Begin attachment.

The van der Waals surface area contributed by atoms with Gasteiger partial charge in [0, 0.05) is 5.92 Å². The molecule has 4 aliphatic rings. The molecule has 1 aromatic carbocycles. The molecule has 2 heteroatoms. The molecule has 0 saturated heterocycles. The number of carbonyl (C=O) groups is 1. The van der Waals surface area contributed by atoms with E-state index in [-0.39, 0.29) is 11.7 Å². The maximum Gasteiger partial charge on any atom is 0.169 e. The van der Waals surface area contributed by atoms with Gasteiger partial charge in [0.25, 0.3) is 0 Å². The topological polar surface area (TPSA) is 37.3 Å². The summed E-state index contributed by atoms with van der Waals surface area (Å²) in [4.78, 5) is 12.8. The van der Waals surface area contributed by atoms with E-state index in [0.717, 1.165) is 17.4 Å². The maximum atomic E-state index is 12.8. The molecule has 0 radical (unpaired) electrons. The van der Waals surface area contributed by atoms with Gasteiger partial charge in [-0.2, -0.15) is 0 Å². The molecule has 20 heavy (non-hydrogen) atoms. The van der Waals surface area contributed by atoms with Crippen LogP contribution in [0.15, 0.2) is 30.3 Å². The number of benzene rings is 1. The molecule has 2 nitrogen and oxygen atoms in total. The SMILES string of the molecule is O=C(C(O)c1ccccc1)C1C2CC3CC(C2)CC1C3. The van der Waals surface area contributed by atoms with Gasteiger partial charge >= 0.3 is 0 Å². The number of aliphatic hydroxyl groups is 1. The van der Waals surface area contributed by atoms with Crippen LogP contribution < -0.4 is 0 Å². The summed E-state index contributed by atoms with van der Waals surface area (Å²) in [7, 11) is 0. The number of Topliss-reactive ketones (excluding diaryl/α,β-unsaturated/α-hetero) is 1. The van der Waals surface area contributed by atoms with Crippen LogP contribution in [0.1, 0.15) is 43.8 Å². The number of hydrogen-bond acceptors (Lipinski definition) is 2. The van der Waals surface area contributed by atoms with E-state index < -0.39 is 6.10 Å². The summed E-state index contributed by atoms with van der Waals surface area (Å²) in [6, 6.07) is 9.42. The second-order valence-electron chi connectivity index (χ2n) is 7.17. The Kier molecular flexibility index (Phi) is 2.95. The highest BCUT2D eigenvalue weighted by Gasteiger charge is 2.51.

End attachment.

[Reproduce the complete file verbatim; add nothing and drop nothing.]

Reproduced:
The van der Waals surface area contributed by atoms with Gasteiger partial charge in [0, 0.05) is 5.92 Å². The molecule has 4 aliphatic rings. The molecule has 1 aromatic carbocycles. The molecule has 2 heteroatoms. The molecule has 0 saturated heterocycles. The number of carbonyl (C=O) groups is 1. The van der Waals surface area contributed by atoms with E-state index in [-0.39, 0.29) is 11.7 Å². The maximum Gasteiger partial charge on any atom is 0.169 e. The van der Waals surface area contributed by atoms with Gasteiger partial charge in [0.25, 0.3) is 0 Å². The topological polar surface area (TPSA) is 37.3 Å². The summed E-state index contributed by atoms with van der Waals surface area (Å²) in [4.78, 5) is 12.8. The van der Waals surface area contributed by atoms with E-state index in [0.717, 1.165) is 17.4 Å². The maximum atomic E-state index is 12.8. The molecule has 0 radical (unpaired) electrons. The van der Waals surface area contributed by atoms with Gasteiger partial charge in [-0.2, -0.15) is 0 Å². The molecule has 20 heavy (non-hydrogen) atoms. The van der Waals surface area contributed by atoms with Crippen LogP contribution in [0.15, 0.2) is 30.3 Å². The number of benzene rings is 1. The molecule has 2 nitrogen and oxygen atoms in total. The SMILES string of the molecule is O=C(C(O)c1ccccc1)C1C2CC3CC(C2)CC1C3. The van der Waals surface area contributed by atoms with Gasteiger partial charge >= 0.3 is 0 Å². The number of aliphatic hydroxyl groups is 1. The van der Waals surface area contributed by atoms with Crippen LogP contribution < -0.4 is 0 Å². The summed E-state index contributed by atoms with van der Waals surface area (Å²) in [7, 11) is 0. The number of Topliss-reactive ketones (excluding diaryl/α,β-unsaturated/α-hetero) is 1. The van der Waals surface area contributed by atoms with Crippen LogP contribution in [0.1, 0.15) is 43.8 Å². The number of hydrogen-bond acceptors (Lipinski definition) is 2. The van der Waals surface area contributed by atoms with E-state index < -0.39 is 6.10 Å². The summed E-state index contributed by atoms with van der Waals surface area (Å²) in [6, 6.07) is 9.42. The second-order valence-electron chi connectivity index (χ2n) is 7.17. The Kier molecular flexibility index (Phi) is 2.95. The highest BCUT2D eigenvalue weighted by Gasteiger charge is 2.51.